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Rep. Patrick Meehan faces political storm after report of sex-harassment settlement

Republican Rep. Patrick Meehan, who has led the charge in Congress to combat sexual abuse, used thousands of taxpayer dollars to settle a sexual harassment claim made last year by a former aide. House leaders removed him from an Ethics panel, and Gov. Wolf called for his resignation. Meehan said the allegations against him were false.

U.S. Representative Patrick Meehan (R) is under fire for using taxpayer money to settle a sexual harassment claim. (FILE Oct. 25, 2010)
U.S. Representative Patrick Meehan (R) is under fire for using taxpayer money to settle a sexual harassment claim. (FILE Oct. 25, 2010)Read moreSharon Gekoski-Kimmel / Staff Photographer

WASHINGTON – U.S. Rep. Patrick Meehan saw his political future thrown into doubt Saturday after a report that the Delaware County Republican quietly used thousands of taxpayer dollars to settle a sexual-harassment claim from a former aide.

House Speaker Paul Ryan quickly removed Meehan from the House Ethics Committee and said the congressman would be investigated by the panel.  Ryan also urged Meehan to pay taxpayers back for the settlement. Gov. Wolf  urged Meehan to quit office.

Political operatives in Pennsylvania said they were surprised to see Meehan – widely seen as a mild straight-arrow type – drawn into a harassment scandal, but they questioned whether his career could survive the news at a time when similar revelations have brought down powerful men in Congress, Hollywood and elite media circles.

Meehan, a former federal prosecutor who is 62 and married with three sons, professed "romantic desires" to a decades-younger aide last year and grew hostile when she did not go along, the New York Times reported, citing 10 unnamed sources, including friends and former colleagues of the woman.

Meehan, through a spokesman, said Saturday that he denied the former aide's allegations against him and "has always treated his colleagues male and female with the utmost respect and professionalism."  Meehan did not deny the payment, or explain why he would have agreed to a payout and a confidentiality provision if he believed the complaint was false.

As an Ethics Committee member, Meehan was part of a panel that had been reviewing sexual-harassment complaints against at least four other House members. In April, he was one of four House members to launch a congressional task force seeking to combat sexual violence. The ethics panel will now add Meehan to those whose actions are under review, according to Ryan's spokeswoman, AshLee Strong.

The allegation against Meehan, a former U.S. attorney in Philadelphia, surfaced as the country, and Washington, has seen a sharp backlash to sexual harassment. Accusations of misconduct have already cost several congressmen their careers. The Meehan story broke as a wave of women's marches proceeded across the country and it sent tremors  through Pennsylvania's political circles.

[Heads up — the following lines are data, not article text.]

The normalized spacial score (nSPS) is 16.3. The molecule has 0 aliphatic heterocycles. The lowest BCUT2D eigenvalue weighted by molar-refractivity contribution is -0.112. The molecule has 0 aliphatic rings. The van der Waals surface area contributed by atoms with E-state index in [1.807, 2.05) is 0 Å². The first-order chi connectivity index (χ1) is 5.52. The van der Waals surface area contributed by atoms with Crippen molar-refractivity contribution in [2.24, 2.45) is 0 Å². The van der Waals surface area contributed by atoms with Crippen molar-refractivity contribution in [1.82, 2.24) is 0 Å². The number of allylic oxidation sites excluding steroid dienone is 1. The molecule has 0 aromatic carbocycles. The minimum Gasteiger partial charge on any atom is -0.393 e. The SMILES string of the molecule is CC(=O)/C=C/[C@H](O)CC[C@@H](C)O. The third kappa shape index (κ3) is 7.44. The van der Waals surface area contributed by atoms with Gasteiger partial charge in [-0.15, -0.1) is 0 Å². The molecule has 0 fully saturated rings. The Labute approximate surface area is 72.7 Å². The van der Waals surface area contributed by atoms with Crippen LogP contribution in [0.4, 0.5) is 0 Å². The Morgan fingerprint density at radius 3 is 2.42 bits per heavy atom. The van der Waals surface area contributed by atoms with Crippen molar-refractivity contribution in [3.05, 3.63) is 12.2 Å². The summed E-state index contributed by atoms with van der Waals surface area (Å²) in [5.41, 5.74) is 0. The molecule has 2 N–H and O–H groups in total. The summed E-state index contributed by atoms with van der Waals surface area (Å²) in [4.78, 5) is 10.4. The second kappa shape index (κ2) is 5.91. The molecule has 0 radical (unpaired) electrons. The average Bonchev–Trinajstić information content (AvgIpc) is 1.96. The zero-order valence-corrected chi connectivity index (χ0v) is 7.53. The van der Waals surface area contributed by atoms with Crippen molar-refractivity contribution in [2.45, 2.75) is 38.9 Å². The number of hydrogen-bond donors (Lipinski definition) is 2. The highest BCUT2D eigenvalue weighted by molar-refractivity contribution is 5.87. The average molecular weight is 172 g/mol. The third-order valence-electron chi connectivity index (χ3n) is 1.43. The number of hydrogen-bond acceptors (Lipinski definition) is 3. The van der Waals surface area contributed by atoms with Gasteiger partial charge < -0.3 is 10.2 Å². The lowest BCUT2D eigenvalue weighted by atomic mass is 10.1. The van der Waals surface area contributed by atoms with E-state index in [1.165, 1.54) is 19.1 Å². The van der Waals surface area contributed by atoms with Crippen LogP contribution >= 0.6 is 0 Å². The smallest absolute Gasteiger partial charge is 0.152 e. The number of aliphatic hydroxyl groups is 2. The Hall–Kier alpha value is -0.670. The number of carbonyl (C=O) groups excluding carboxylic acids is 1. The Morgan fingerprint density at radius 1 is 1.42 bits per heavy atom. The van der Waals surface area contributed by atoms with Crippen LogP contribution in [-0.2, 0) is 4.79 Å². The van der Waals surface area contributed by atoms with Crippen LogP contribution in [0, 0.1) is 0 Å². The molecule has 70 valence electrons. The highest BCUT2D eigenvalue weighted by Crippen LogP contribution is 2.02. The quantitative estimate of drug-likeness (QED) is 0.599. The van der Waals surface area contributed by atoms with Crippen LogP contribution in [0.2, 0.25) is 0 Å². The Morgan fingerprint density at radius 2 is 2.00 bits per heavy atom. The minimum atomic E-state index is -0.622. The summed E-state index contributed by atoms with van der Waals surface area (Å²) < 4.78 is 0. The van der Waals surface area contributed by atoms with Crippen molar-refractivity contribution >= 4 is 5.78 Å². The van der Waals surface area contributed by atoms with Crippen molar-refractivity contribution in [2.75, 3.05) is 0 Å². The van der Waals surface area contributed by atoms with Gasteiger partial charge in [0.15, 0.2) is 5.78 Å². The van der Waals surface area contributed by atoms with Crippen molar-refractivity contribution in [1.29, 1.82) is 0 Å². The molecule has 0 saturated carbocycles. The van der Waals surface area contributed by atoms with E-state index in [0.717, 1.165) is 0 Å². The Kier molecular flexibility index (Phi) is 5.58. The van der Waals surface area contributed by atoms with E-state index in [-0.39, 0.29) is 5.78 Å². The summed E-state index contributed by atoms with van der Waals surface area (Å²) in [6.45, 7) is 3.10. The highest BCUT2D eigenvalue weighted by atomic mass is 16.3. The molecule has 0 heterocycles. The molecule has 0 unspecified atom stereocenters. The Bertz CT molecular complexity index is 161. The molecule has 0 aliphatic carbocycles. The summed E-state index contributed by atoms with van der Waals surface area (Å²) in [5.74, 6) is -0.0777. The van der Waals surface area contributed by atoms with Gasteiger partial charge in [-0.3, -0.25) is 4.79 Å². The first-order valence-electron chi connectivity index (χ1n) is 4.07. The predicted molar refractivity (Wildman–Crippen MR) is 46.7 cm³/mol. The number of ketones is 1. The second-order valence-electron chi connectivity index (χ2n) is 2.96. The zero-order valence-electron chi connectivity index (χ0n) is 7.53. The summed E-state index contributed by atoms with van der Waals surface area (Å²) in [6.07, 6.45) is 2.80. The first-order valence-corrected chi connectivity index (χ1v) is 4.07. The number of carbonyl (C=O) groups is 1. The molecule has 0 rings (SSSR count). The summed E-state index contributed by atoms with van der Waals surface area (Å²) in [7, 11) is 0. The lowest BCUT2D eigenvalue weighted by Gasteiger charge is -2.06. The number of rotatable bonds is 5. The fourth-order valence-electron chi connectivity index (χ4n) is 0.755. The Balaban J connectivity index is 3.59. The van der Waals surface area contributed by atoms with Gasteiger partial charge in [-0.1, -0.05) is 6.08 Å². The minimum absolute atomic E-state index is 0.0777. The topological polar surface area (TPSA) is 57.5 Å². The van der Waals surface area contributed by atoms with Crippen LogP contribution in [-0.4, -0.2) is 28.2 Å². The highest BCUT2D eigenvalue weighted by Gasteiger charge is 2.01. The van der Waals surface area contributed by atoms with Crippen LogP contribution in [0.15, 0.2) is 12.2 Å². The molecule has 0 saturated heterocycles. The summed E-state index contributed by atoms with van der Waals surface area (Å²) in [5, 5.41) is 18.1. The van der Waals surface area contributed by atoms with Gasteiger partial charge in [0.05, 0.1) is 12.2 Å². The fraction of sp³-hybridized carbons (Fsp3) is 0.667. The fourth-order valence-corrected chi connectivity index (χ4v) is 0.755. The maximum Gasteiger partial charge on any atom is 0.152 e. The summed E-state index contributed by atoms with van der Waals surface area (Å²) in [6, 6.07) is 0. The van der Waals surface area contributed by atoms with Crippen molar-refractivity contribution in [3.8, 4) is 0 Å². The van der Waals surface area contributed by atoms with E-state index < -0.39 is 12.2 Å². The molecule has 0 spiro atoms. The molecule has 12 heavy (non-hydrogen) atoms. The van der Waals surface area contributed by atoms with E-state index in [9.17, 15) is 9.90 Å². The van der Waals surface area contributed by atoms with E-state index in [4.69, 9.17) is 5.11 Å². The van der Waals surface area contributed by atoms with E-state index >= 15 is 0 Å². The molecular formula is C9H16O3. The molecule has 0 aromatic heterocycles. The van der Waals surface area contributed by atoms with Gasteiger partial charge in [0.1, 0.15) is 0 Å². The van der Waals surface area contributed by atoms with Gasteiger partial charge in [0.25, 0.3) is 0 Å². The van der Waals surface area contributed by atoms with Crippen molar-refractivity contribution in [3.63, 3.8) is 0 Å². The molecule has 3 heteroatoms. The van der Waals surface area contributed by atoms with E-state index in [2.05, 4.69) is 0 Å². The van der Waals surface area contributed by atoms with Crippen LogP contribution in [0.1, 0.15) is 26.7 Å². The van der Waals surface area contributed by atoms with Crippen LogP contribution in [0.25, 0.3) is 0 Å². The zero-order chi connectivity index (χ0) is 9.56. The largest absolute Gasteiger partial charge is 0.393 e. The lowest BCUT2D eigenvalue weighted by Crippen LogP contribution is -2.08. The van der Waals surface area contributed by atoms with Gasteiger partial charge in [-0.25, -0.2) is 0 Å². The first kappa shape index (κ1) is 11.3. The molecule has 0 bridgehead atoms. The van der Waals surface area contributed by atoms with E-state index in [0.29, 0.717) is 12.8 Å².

"This disturbing report reveals systemic mistreatment of a female victim — both by Congressman Meehan and others with power in Washington. That is wrong and unacceptable." Wolf said in a statement.

Wolf, a Democrat, has been an outspoken critic of politicians caught up in harassment scandals. He has previously urged the resignations of Democratic state lawmakers accused of sexual harassment, including one of Meehan's challengers, State Sen. Daylin Leach.

The accusations may open up a significant opportunity for Democrats as they attempt to take control of the House in this fall's elections.

Meehan represents a moderate suburban district that Hillary Clinton narrowly won last year, and had already been targeted by national Democrats. But even they believed — before Saturday's report — that he looked like a strong incumbent well-positioned to withstand a challenge.

The damaging accusations against Meehan come one month after Leach, the most prominent Democrat running against him, suspended his own campaign due to accusations of sexual misconduct first reported by the Inquirer and Daily News.

"I certainly don't think Pat Meehan can run for reelection – it's over," said David Landau, chairman of the Delaware County Democratic Committee. The county forms the base of Meehan's district, the Seventh.

The precise amount of the settlement payment is not known, though the Times reported the figure was in the "thousands."  The money reportedly was drawn from Meehan's office account,  a tactic that critics say permits lawmakers to bury such payments.

In his statement, Meehan said the public deserved to have a "true sense of the facts and circumstances" in cases of alleged harassment.  But Meehan and his accused signed a nondisclosure agreement, and his statement provided no information about the allegations.